Procedures to safeguard animal health are set out in the International Council for Explorations of the Sea and the European Inland Fisheries Advisory Commission Codes of Practice, which describe how to prevent the adverse effects of introducing new and exotic species and emerging animal pathogens. Education and on-site training programs for aquaculture employees will help them understand the detrimental impact of introduction of exotic species and animal pathogens, misuse and abuse of therapeutics and chemicals, and willful habitat destruction. High priority issues also include implementation of biosecurity procedures in aquaculture operations to prevent the escape and spread of exotic species and pathogens into the facility and surrounding natural environment and the use of the HACCP principles to help control the spread of exotic pathogens to wild aquatic populations (17,23).
The application of HACCP principles to control transmission of exotic shrimp viruses from cultured to wild shrimp was proposed at a shrimp pathogen workshop held in June 1996 in New Orleans, Louisiana (21). Natural resource regulatory agencies are concerned about the possible transmission of exotic shrimp pathogenic viruses, recently found in shrimp aquaculture ponds in Texas and South Carolina, to wild native shrimp populations. The principles of HACCP, in conjunction with International Council for Explorations of the Sea and the European Inland Fisheries Advisory Commission Codes of Practice, were proposed to control the spread of exotic animal viruses into the environment. Shrimp aquaculture has the following proposed critical control points: pond site selection; water supply quality; pond management techniques; and transportation, especially as it relates to the live transport of aquaculture shrimp species (21).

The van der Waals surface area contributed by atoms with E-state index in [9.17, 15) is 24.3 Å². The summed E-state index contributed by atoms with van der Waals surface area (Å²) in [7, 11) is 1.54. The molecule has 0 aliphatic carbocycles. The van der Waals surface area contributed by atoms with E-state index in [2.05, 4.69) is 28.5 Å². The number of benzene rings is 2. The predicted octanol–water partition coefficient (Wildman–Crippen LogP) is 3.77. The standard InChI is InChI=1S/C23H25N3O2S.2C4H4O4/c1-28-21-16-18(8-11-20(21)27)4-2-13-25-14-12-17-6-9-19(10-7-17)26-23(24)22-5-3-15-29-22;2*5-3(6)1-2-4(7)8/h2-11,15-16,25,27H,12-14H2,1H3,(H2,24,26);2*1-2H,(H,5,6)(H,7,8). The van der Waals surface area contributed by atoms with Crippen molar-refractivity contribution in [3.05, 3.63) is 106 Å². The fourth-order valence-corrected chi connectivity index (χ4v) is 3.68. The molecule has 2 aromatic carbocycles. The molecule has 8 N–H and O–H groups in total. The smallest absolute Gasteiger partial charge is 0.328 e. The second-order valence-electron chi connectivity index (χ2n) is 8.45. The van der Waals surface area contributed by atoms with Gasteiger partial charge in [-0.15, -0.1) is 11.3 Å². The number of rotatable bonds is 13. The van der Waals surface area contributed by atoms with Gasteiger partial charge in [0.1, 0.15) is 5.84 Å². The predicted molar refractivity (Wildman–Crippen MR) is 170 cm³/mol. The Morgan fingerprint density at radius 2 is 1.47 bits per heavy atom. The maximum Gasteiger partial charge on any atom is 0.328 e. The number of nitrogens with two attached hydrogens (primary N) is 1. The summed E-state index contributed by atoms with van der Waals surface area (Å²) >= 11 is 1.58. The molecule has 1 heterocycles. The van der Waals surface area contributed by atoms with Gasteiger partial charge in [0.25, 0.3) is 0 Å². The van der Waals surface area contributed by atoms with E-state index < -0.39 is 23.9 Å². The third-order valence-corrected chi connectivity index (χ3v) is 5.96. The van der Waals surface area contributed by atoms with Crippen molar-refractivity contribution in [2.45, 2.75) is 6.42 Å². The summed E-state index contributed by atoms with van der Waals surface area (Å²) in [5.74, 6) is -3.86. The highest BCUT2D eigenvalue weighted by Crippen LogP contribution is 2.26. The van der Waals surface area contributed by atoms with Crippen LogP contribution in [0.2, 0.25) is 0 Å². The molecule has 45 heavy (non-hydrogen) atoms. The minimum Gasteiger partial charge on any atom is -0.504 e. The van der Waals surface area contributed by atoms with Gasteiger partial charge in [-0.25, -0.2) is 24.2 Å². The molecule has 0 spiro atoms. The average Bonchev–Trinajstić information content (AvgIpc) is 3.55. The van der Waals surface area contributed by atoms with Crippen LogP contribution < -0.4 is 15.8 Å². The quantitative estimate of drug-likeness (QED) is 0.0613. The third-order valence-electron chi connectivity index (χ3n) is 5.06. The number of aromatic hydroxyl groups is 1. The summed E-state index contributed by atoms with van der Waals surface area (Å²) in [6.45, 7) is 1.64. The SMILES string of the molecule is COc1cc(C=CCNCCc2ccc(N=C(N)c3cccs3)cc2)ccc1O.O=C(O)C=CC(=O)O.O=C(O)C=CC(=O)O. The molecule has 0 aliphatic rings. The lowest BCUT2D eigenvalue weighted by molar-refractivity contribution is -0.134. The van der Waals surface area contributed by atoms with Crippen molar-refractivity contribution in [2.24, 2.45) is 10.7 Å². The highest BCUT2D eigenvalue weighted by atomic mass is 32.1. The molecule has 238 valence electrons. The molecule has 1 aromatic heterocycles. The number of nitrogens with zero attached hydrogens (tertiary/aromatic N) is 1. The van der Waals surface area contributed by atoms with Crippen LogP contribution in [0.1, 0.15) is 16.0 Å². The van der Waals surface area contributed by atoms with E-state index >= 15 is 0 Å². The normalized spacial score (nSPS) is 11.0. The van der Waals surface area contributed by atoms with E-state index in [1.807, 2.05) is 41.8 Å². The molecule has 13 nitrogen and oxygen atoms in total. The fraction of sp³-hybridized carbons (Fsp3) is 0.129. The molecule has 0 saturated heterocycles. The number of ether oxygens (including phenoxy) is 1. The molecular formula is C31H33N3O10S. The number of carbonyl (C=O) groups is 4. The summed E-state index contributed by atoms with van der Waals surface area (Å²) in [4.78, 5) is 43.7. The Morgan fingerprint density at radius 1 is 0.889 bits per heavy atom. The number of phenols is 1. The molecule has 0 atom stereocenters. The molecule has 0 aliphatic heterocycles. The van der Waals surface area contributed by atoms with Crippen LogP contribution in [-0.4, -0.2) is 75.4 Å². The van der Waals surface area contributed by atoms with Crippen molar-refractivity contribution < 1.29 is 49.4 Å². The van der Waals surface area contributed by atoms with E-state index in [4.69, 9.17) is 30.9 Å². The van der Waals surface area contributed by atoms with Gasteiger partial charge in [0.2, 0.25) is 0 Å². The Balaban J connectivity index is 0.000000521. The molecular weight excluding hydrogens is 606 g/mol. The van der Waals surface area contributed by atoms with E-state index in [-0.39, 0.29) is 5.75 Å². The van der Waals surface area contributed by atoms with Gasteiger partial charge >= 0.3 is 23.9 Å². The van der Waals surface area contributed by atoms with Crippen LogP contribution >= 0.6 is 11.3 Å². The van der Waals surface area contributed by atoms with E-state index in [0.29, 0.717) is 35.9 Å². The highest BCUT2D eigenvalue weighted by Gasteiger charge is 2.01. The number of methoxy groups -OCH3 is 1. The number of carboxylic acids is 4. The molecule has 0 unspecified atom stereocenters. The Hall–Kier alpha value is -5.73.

Approximately 600 million pounds of shrimp are also imported for further processing into the United States on a yearly basis, half of which are aquacultured species (3). Natural resource managers, particularly at the state level, are concerned about the possible transmission of exotic shrimp pathogens into the environment from shrimp processing plant wastewater discharge and solid waste material landfill leakage. Proposed HACCP shrimp processing plant critical control points include unload/receive; de-ice/wash; thaw; dehead/peel/devein; wash; re-ice; de-ice/wash; re-ice; and dip/glaze (21).
Application of HACCP principles at aquaculture site and processing plant locations has the potential to control transmission of exotic human and animal pathogens. However, to our knowledge, except for the application of HACCP principles to control of human pathogens in Asia (17), no research has been conducted on this issue.
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The conclusions, findings, and opinions expressed by authors contributing to this journal do not necessarily reflect the official position of the U.S. Department of Health and Human Services, the Public Health Service, the Centers for Disease Control and Prevention, or the authors' affiliated institutions. Use of trade names is for identification only and does not imply endorsement by any of the groups named above.